Racist Skinheads, Klan Groups Up in 2002

Ku Klux Klan: Around the country, Klan groups, which had been relatively unimportant on the radical right, seemed to surge. There was a large number of Klan rallies, cross-burnings, and other events. And several new groups appeared on the scene.

The Orion (for "our race is our nation") Knights of the Ku Klux Klan, based in Alabama, was started in early 2003 and was highly successful in building up membership, particularly in Florida. For a time, the Orion Knights' Orlando klavern (or local chapter) was led by a woman, former paralegal Jamie Flynn, although she was replaced in November.

In North Carolina, the Cleveland Knights of the Ku Klux Klan started operations last summer with Virgil Griffin as imperial wizard, or top official. (Griffin is the former leader of the Christian Knights, which was ordered to pay $15 million in damages in a 1998 civil lawsuit brought by the Southern Poverty Law Center over a South Carolina black church burned by Klansmen.) The Cleveland Knights has come on strong, holding four major rallies and absorbing another Klan group based in Tennessee.

The Georgia-based Southern White Knights, which temporarily went out of business in early 2003, was restarted last November and grew rapidly. A White Knights official in Ohio, Jeremy Parker, drew some attention when he posted pipe bomb-making instructions on the Internet in response to organizers of a Martin Luther King celebration. "Sure would hate to see anything happen," he wrote.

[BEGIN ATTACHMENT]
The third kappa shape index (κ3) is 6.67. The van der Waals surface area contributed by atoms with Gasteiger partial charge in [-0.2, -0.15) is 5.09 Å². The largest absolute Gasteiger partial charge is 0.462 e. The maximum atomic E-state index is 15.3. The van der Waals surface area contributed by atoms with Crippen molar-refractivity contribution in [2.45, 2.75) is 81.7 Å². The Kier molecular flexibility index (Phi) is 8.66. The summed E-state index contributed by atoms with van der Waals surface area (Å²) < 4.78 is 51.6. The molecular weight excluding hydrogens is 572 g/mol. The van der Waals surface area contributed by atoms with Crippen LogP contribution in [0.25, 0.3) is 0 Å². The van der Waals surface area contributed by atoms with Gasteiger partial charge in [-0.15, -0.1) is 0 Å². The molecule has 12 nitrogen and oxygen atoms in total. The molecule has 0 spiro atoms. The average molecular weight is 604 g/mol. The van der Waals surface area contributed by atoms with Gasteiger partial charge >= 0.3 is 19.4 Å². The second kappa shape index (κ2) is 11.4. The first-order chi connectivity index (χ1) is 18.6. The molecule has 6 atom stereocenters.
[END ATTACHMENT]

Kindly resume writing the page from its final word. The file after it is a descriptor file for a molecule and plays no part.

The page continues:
In Indiana, the National Knights of the Ku Klux Klan gained three chapters and media attention. In Arkansas, Thom Robb's Knights of the Ku Klux Klan, one of the oldest of the nation's 45 current Klan organizations, was stirring. For the first time since 1999, non-headquarters chapters showed signs of real activity.

Neo-Confederates: The major drama in the world of neo-Confederate activism took place within the Sons of Confederate Veterans (SCV), a 32,000-member southern heritage group whose national leadership is controlled by racist extremists. A pitched battle between moderates and radicals was shaping up as 2004 began, with two moderates planning to challenge Ron Wilson, the SCV's commander in chief, in elections at the SCV convention this July.

The League of the South, in most ways the leader of the neo-Confederate movement, was less active in 2003 than in prior years. But leader Michael Hill has announced plans for a "Southern National Congress" to be held in Montgomery, Ala., next October. Hill, whose speeches have increasingly emphasized revolution and race, hopes to launch a Southern political movement — something he has tried before, but that collapsed when various internal factions began squabbling.

Steve Wilkins, a founding league director who recently became a "senior adviser" to the board, has increasingly been pushing a radical theology along with a far-right Idaho pastor (see Taliban on the Palouse?). This theology, emphasizing religious government and a defense of the antebellum South, has swept the neo-Confederate world and also reached many Christian private schools and homeschoolers.

Other: This category includes a hodge-podge of groups espousing hateful doctrines that do not fit neatly into other areas.